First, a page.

Jody's abdominal cavity was engulfed by microscopic cancer cells, which contributed to internal bleeding despite follow-up surgeries to stop the blood loss.
The family experienced a roller coaster of emotions. There were moments when Jody seemed headed for recovery, followed by painful setbacks from the bleeding.
Corrigan recalls that on Jan. 8, despite heavy sedation, Jody received an emotional lift when her daughters and husband entered her hospital room.
"She could definitely tell the girls were there," says Corrigan, swallowing hard as he holds back tears.
Jody died the next day.
Holding family together
Throughout her battle, Jody never doubted she would pull through, Schrage says. She fought cancer the same way she approached life — full of optimism and spunk.
Schrage gave the eulogy at a packed funeral at Notre Dame's Basilica of the Sacred Heart.
"People said, 'You're not going to get through it,' " Schrage says. "The reason I did it, I thought she deserved it. She'd be saying, 'You can do this.' "
Every day since has been a trial for Schrage and his daughters.
"You have tough days when you think to yourself, 'How am I supposed to go on?' " he says. "But each day that goes by gets a little better."
While his wife was sick, Schrage considered a leave of absence from his job, but she wouldn't hear of it. She wanted the family to keep moving forward.
And they're trying. Both daughters play softball, following in their mother's footsteps.
"Kaitlyn has done incredible," Schrage says. "She's probably doing better than I am. She had to grow up in a hurry."
Kaitlyn plans to volunteer this weekend at a Notre Dame men's basketball fundraiser, a black-tie Coaches vs. Cancer dinner. One of the organizers, Kim Kearney, wife of men's basketball associate head coach Sean Kearney, says Jody had expressed interest in volunteering. "And now her daughter is doing it."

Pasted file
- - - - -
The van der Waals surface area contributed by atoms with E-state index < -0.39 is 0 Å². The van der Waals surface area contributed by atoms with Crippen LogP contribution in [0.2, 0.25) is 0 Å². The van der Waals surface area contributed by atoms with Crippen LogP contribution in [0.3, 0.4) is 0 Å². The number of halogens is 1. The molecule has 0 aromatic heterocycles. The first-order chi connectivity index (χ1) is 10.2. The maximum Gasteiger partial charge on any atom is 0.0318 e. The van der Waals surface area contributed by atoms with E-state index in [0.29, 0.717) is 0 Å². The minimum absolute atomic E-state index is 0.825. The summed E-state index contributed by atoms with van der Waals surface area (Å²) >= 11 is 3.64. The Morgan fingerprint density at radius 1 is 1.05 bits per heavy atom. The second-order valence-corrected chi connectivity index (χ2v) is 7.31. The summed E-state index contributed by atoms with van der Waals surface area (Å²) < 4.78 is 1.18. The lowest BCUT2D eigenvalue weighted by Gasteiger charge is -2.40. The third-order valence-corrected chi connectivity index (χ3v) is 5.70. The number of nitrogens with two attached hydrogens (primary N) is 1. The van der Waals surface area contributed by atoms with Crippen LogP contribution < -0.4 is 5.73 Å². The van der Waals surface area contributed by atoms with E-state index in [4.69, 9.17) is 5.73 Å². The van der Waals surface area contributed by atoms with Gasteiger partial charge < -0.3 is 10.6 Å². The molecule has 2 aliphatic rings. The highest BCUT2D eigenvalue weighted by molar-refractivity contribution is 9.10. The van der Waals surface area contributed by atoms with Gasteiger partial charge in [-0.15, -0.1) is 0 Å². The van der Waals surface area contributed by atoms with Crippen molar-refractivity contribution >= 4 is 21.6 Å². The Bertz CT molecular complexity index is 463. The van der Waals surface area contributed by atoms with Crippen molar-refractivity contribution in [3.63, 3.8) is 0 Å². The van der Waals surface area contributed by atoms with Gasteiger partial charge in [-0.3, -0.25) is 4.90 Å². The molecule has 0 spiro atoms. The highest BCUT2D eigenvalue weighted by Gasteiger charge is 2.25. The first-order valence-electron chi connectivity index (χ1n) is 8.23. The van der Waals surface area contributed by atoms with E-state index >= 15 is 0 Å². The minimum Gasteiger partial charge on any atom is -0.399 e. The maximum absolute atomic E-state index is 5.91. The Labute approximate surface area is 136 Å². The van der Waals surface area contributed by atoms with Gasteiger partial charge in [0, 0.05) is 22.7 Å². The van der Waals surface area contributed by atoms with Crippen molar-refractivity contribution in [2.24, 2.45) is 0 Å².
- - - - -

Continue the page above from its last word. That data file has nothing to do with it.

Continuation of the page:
Schrage worries more about Brianne, who had expressed reluctance about the move to South Bend. Schrage says she is adjusting, and he hopes she can hang on to the bubbly traits she inherited from her mother, especially as graduation looms. Brianne will spend Mother Day's weekend at her father's side on the team's road trip to Louisville.
Schrage's friends worry about him, although he appears outwardly tough.
"During the season the focus and mind-set is on the team," says longtime friend John Planek, the athletics director at Chicago's Loyola University. "What happens after the season is over or after a long road trip and he's alone at night?
"I don't want to venture to think about what's going on. The devastation, that's probably when it hits him."
Schrage says he is following his wife's example and maintaining a zest for life that he shared with her through 20 years of marriage.
His players, like his colleagues, applaud Schrage's work ethic and strength, characteristics that helped him reach the 500-win milestone April 29, also his 46th birthday.
"To get it at a school that is your dream job, it's pretty special," Schrage says of victory No. 500. "Yeah, it's been a hard year. It's also been a special year."